Seductive cigarettes?

    The newest cigarette made specifically for women comes wrapped in a shiny black package with borders in shades of pink and teal.

    If the packaging alone doesn’t grab the attention of the fashion-conscious female, then perhaps the cigarette’s advertising campaign will.

    In one magazine ad, the sleek boxes of smokes are framed by long-stemmed roses. “Light & luscious,” the text promises invitingly.

    Another ad prominently showcases a sophisticated evening gown, along with stiletto heels, a stylish handbag and other fashion accessories. The text suggests that women “inspire your inner style maven” and helpfully provides a Web site where they can find vintage clothing stores in their area. The address:

    “It’s a very seductive form of advertising,” said Rep. Lois Capps, D-Calif. It’s also flagrantly irresponsible, she said.

    Capps has been leading a campaign in Congress to persuade magazines to reject advertising for the cigarette, Camel No. 9.

    RJ Reynolds Tobacco Co., eager to capture a bigger share of the market of women smokers, rolled out the new cigarette in February with a campaign that included large ads in glossy publications that cater to women who care about fashion and glamour.

    But Capps and others don’t buy RJ Reynolds’ claims that it is simply trying to win over women who already are smoking another brand. They believe the cigarette maker is deliberately trying to get young women and teenage girls to take up smoking.

    “This is not about getting 40-year-old women to switch (brands),” said Matthew Myers, president of the Campaign for Tobacco-Free Kids, an anti-smoking group. “This is about a company that is trying desperately and blatantly to grab a larger share of the youth market.”

    By accepting ads for the new cigarette, women’s magazines are complicit in the tobacco company’s effort to create new smokers, Capps said.

    The ads are irresponsible because they are promoting a product that is proven to cause cancer and other diseases, Capps said. But what makes them even more reprehensible, she said, is that they are appearing in magazines that are read by impressionable young women and girls.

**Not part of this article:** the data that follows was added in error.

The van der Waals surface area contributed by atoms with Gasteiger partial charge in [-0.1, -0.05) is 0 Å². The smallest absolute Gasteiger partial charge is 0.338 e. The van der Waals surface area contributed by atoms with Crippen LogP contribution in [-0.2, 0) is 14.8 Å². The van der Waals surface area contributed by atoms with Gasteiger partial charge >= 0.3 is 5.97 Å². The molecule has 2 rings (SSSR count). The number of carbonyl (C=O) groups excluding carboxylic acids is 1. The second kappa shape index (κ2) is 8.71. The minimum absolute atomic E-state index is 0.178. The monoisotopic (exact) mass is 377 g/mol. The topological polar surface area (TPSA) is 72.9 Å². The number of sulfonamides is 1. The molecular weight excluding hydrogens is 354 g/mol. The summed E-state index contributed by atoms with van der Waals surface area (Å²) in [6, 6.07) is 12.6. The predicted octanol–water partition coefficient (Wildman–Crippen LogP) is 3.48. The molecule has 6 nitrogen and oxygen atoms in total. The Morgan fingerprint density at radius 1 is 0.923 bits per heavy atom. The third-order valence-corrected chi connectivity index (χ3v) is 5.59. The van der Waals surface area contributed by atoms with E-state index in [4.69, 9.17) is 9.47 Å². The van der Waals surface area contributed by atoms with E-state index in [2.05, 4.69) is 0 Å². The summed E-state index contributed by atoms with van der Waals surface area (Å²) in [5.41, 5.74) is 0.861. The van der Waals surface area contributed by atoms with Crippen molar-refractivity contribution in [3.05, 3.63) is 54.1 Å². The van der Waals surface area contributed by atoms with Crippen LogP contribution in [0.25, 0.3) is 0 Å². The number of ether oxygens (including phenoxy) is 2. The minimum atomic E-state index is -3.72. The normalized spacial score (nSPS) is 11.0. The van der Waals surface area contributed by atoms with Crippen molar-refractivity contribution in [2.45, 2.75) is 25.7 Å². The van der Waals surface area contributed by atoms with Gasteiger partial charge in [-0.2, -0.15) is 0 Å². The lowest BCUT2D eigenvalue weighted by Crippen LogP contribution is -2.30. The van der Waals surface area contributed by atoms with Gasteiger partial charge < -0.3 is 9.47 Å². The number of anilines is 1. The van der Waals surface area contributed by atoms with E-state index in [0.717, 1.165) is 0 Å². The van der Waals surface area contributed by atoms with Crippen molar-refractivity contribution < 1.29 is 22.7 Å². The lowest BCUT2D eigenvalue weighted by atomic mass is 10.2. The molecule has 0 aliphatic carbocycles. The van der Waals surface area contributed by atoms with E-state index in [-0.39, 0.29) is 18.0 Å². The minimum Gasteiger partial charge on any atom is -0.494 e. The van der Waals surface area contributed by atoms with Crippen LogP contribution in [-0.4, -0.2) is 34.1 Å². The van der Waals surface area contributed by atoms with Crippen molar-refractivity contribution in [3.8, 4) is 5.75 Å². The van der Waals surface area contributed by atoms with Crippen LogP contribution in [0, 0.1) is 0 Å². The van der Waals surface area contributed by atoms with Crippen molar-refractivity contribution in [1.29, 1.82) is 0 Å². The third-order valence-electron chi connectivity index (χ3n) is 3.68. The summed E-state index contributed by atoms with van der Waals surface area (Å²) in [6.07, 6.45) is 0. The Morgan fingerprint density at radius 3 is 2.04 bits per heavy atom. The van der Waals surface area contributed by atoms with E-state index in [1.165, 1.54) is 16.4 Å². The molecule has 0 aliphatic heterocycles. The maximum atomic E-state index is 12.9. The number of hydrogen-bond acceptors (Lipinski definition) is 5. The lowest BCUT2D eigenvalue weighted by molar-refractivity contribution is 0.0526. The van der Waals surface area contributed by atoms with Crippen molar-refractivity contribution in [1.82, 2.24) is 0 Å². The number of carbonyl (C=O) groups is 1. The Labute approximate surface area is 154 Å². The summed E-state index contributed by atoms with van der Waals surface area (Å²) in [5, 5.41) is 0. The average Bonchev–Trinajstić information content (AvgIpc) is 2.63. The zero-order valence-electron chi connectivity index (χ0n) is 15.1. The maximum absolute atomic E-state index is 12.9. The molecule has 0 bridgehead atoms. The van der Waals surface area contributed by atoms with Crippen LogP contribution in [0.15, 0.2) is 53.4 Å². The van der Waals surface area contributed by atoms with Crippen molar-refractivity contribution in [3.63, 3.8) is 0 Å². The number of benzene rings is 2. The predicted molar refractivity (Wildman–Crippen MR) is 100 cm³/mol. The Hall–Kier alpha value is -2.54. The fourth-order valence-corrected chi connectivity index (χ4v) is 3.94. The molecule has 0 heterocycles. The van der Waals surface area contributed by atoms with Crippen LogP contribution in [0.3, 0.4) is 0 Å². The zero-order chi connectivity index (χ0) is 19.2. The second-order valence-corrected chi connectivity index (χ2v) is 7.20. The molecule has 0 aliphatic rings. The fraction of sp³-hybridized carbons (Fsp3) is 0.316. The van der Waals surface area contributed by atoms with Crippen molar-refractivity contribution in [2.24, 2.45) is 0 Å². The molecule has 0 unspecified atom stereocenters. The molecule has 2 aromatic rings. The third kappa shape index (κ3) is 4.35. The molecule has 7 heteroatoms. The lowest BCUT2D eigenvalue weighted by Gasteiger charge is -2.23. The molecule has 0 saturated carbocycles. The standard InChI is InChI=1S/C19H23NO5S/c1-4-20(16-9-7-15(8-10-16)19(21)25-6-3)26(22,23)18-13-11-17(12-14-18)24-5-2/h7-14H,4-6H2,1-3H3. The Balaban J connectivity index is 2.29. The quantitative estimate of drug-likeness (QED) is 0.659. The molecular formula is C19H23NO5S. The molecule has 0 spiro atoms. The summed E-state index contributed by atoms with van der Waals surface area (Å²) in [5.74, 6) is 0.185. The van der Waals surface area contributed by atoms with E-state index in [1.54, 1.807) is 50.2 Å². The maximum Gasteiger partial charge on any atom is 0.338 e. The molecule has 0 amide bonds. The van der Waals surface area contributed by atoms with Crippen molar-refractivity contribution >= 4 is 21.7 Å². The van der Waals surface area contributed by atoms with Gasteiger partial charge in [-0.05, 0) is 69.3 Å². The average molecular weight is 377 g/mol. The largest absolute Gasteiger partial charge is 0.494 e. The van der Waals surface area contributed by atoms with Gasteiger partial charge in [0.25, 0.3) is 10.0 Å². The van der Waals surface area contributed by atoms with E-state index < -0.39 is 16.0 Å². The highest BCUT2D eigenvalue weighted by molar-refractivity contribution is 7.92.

“This is not like running ads for toothpaste or any other kind of product,” Capps said. “This is a health threat.”

    In June, Capps sent a letter to the publishers of 11 leading women’s magazines, including Cosmopolitan, Elle, InStyle, Glamour and Vogue, asking them to voluntarily stop accepting advertising for Camel No. 9. The letter was signed by 40 other members of Congress.

    When the magazines failed to respond, Capps and her colleagues fired off another letter to them in August. This time, seven wrote back. None promised to drop the ads. Several defended their decision to run the ads by pointing out that they have published articles about the health effects of smoking.

    In his response, Vogue publishing director Thomas Florio said that Congress should focus on setting guidelines for the marketing, distribution and sale of tobacco products rather than trying to “bring pressure” on a magazine to “forgo its legal right to conduct business.”

    Legislation is pending that would give the Food and Drug Administration greater regulatory authority over tobacco products.

    If approved, the legislation would not only allow the FDA to regulate tobacco as a drug, it would specifically bar the kind of advertising that has been used to promote Camel No. 9, Myers said.

    RJ Reynolds spokesman Craig Fischel said critics who accuse the company of trying to push the new cigarette on teenagers and young women are mistaken.

    “We manufacture and market for adults who have made the decision to smoke,” Fischel said, adding that demographics show that the magazines in which the company has advertised Camel No. 9 are read primarily by adults.

    (Reach Michael Collins at collinsm(at)